• Correct me if I'm wrong

    rasmusviil006/15/2023 at 13:30 0 comments

    So all i've managed to finish is schematic for the PBC and not much more.

    I'll add a pdf of it to the files and would love for some feedback.

    the bigest source of uncertanty I have is in the way i am getting a negative votage. Firstly in the method itself more specificaly in the values for capacitors and resistors there. I managed to convinve myself that R66 MIGHT be needed but don't know if that is true. Pretty much all the values for the componenst there were taken from where the sun doesn't shine so please enlighten me.

  • This got more attention than i thought

    rasmusviil005/18/2023 at 12:20 0 comments

    ... I mean I hoped this would be the response but i didn't think it would actually happen. A short article the project but there really isn't more to say https://hackaday.com/?p=587271 and also talked about on the podcast https://hackaday.com/?p=588642 (16 minutes in for 2 minutes) complete with messing up my name thus giving me a new name. Thank you.

    Special thanks to Kuba Sunderland-Ober who gave great suggestions in the comments. In the long run i will be trying to implement the 2 color LED and adjustable reference points but for now i will try to

    a) control LED current and

    b) turn it into a PCB


    Current control

    right now the setup for one led looks like this.This simply will not do. An alternative to this was pitched with a separate voltage source for the LEDs from the OpAmps and a transistor but i asked around an got this The OpAmp has enough oomph to supply the current.

    The PCB

    I'm using KiCad for this. Nothing interesting to show jet but i'll talk about some things i'm thinking about.

    • connection to the breadboard

    my last method was...unreliable. I am considering a spring loaded connector that feels like it could get pricey but i am not clever enough with mechanics to come up with an alternative so i might have to bite the bullet.

    • power

    last time it was a LiPo battery connector but needed to be driven from a controllable power supply because i added it last minute. This time i'm thinking USB connector.

    • negative voltage?

    for the opamps when the signal is close to 0V.

  • explanation(?) and result

    rasmusviil004/25/2023 at 10:29 0 comments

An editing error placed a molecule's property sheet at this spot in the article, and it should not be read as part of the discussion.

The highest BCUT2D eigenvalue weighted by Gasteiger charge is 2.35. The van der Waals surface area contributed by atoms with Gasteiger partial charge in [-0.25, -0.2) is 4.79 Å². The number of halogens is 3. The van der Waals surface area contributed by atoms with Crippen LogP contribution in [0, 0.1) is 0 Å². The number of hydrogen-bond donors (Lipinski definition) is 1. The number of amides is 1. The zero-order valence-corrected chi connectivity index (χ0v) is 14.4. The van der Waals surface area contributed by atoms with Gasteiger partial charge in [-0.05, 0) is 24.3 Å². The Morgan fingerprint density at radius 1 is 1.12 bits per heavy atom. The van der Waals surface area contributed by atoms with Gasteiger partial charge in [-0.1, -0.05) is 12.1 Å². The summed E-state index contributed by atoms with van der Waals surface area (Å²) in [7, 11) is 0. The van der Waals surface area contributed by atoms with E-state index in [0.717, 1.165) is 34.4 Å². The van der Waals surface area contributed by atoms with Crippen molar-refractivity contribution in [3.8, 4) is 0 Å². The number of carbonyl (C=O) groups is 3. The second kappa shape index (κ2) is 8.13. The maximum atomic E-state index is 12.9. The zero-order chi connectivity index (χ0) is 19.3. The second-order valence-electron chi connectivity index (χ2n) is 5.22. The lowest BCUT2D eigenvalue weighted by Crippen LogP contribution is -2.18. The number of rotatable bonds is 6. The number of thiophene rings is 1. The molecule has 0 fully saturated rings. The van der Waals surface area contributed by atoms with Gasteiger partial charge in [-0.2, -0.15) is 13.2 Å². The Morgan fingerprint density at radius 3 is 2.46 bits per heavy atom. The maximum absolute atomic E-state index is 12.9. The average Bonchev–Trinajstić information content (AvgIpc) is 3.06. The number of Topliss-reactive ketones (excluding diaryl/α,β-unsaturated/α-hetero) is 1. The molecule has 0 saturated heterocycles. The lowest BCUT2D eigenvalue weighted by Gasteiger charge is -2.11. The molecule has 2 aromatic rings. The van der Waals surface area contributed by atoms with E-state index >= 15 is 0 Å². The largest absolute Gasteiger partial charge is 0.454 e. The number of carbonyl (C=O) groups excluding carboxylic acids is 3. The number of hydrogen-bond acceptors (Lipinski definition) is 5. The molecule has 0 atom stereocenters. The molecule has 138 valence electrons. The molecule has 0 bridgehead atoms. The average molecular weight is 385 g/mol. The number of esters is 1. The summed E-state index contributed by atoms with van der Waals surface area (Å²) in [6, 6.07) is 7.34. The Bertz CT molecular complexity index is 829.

Working principle

    sixty times in a row

    How did it turn out?

    in the end 10 lines out of 60 work properly. great success

  • Everything up to this point

    rasmusviil004/24/2023 at 18:46 0 comments

    I wanted to buy as few things as necessary for this project. This turned out to be

    • Transparent PLA
    • 2 perf boards (proto boards? whatever the correct name is)
    • 15x 4 OpAmps
    • a bunch of wire

    The project started when the contest was announced. I only recently discovered the podcast (and the rest of the community) and got a fire lit under my but.

    The first thing i did was print out the bread board. the first one had walls that were too thick so did it again with one layer walls, floor and roof. I cannibalized the metal insides from an existing breadboard.

    at first i wanted to use a micro controller but couldnt figure out how to get 60 adc readings.

    The opamps are to make sure the activity on the board isn't bothered by the lights. Opamps were purchased and soldered onto a perfboard with ones next to each other fliped so that the Vin and "ground" pins could be connected more easily. The + input of an opamp would become the signal input  and the output was connected to the - pin and would in future connect to an LED. Somehow.

    Connecting power was pretty easy. Though some hot glue needed to be used in a case of melted isolation.

    The following took place over the last 2-3 days.

    electrical sigval from the bradboard acieved by soldering a wire to the perfboard and making the dot of solder touch a line. this was unreliable. Alternative plan. solver a full line for each signal and sand them down to be level with each other. this works better. Now the breadboard is attached to a perfboad.

    Next up, stuff all the LEDs into the perfboard and breadboard. solder the - side of all of them together.next. solder a resistor to each positive LED leg. Then to each resistor a white wire. heatshrink the exposed bits. twist together matching led wire and line wire. stare in dread at the upcoming rats nest.
    now connect the two perfboards. This will look insane and take most of the day.

    solder in a battery connector and connect the ground between the LEDs and the OpAmps. some wires have fallen out but at this point your happy as long as the lights turn on

    realize you didn't test ANYTHING before.

    Test using 5V on power supply.

    It doesn't work. In fact it reaches the current limit. none of the leds are on.

    realize you messed up on the V+ and V- on the opamps.

    quick fix.

    test again. lights turn on

    celebrate and show off the rats nest to the world

    For the future

    For V2 alllll this stuff will move onto a PCB